Mobile payments: Boosting emerging markets
By Ante Ukalovic, CEO, Centili Paying for goods has changed drastically in recent years. Across the globe there is a great need for simple, mobile-driven alternatives to serve an ever-growing demand for digital and virtual services. Whether it is in developed nations, or emerging markets, payment methods have evolved and although cash will not ever […]
By Ante Ukalovic, CEO, Centili
Paying for goods has changed drastically in recent years. Across the globe there is a great need for simple, mobile-driven alternatives to serve an ever-growing demand for digital and virtual services. Whether it is in developed nations, or emerging markets, payment methods have evolved and although cash will not ever be fully replaced by digital payments, the ecosystem is changing to see the two exist side by side. For developing markets this rings particularly true, as an ever increasing level of innovation in technology payments stems from these regions.
According to some sources, around 20 percent of bank accounts in developing countries go unused. The number of adults who struggle to get by without an account at a formal financial institution is still counted in billions.
For developing markets in particular, digital payments are acting as a way of meeting the growing demands within these regions that can’t be accommodated by existing payment methods. South East Asia is one example. It is a region where, until recently, there has been limited adoption of traditional payment methods such as debit or credit cards. This isn’t a significant issue, until you consider the appetite for online purchasing, then it becomes problematic. There is now a high demand for digital and virtual goods, and mobile payments, such as Direct Carrier Billing (DCB), are becoming more and more popular to meet the needs of these consumers.
Direct Carrier Billing is the process of using mobile pre-paid credit to pay for services, or cost of goods purchased to a subscriber’s pay monthly plan. Not only does this alleviate the need for card payments, it also speeds up the process greatly, opening up new opportunities for merchants.
In India alone, $1 billion is spent online each year. With this figure set to increase by 31% year-on-year, mobile payments are contributing more and more to the local economy. DCB has the potential to fuel this further as a technology capable of overcoming the country’s low debit and credit card penetration – whilst meeting the growing demand for alternative payment methods, it already has 630 million mobile subscribers in India profiting from the benefits that it affords. It’s quick and easy, and has the additional benefit of helping merchants to increase the average spending rates, whilst making virtual goods considerably easier to access.
Although DCB isn’t new, however it has evolved dramatically since it was first introduced. It can now support any mobile phone user across the globe. DCB specialists, in recent years, have advanced the technology by making it quicker and easier to use, introducing paved the way with multiple benefits for the mobile subscribers and companies that have embraced it. For instance, businesses running freemium models that have DCB integrated into their offerings have seen higher conversion rates than ever before, rising to up to 30%.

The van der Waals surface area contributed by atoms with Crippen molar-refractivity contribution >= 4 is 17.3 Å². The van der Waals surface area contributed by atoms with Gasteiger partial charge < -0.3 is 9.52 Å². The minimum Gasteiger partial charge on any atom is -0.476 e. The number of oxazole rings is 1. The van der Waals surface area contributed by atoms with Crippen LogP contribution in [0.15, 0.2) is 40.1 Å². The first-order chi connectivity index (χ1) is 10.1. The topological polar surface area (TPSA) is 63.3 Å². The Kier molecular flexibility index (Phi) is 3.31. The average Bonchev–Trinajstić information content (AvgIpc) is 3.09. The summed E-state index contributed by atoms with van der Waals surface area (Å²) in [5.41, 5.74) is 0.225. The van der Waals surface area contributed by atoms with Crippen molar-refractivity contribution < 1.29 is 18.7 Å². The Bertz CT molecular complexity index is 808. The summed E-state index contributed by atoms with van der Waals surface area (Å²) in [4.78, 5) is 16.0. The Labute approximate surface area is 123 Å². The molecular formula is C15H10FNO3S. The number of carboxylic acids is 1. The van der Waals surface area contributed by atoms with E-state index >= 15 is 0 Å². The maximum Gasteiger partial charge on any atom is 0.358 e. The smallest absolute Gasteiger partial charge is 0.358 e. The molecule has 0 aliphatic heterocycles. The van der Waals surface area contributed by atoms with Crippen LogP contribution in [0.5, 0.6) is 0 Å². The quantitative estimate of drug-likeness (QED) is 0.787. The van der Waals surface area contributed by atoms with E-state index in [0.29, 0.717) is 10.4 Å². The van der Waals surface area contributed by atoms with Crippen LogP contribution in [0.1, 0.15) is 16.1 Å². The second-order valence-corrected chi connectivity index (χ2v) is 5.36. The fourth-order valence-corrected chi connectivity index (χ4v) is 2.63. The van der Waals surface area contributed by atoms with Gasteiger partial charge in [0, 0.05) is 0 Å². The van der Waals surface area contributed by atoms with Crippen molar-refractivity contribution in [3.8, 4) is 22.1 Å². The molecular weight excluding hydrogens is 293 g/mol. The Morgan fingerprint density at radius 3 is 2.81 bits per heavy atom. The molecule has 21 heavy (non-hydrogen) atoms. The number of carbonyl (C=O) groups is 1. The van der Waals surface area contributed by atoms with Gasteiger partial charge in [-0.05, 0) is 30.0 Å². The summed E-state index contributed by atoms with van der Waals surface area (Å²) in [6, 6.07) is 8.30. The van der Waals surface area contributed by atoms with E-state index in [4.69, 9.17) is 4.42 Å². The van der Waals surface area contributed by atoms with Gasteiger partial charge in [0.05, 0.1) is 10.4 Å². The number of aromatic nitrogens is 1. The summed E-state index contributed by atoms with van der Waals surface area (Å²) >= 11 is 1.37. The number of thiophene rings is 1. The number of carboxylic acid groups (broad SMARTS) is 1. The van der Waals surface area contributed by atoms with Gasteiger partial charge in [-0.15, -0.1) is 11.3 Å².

The evidence shows that the rise of mobile payments in emerging markets is having a tremendous impact on local economies where mobile payment capabilities are deployed, especially in light of low financial inclusion in many emerging markets. With mobile apps and digital content taking off at a significant rate, the lack of uniformity in payment methods around the world has left many app developers struggling to monetise their work – and it’s here that DCB can become a revenue generator, as an easy to deploy micropayments collection mechanism.
Opportunity knocks at the door of DCB
Developers are facing challenges on two fronts; how to make purchasing on mobile easy so that people will buy their app and in-app content, and how to enable people to make payments in markets where credit and debit card penetration is low. Africa and South East Asia are regions which have seen an explosion of innovation that uses mobile phones to deliver everything form medical information to mobile money. From a payments perspective, not only does Direct Carrier Billing bypass requirements for a credit card or bank account to make it easy for users to access paid content, it is easily integrated into any mobile or web app opening the door to potential profit almost instantly.
The key benefit is the accessibility; it works across both desktop and mobile browsers, and covers any mobile phone user in the world. The key here is a one-click payment flow for the user. It’s intuitive and quick, and can easily convert a free user into a paying customer. It doesn’t matter if it’s a social network, online or mobile game, digital or virtual content, the experience for the user is the same across all platforms, adding to the attraction of this payment method for all parties involved.
A win for both sides
All parties involved are benefitting from this. Merchants are benefitting from the flexibility which DCB offers, along with the popularity that it has with the consumer in these markets. But the greatest winner here is consumers. The thirst for digital goods, combined with an easy, quick, and secure payment method has been satiated by DCB. With digital and virtual goods market growing at a sensational rate, DCB gives consumers access to this market in an easy, ubiquitous way to pay.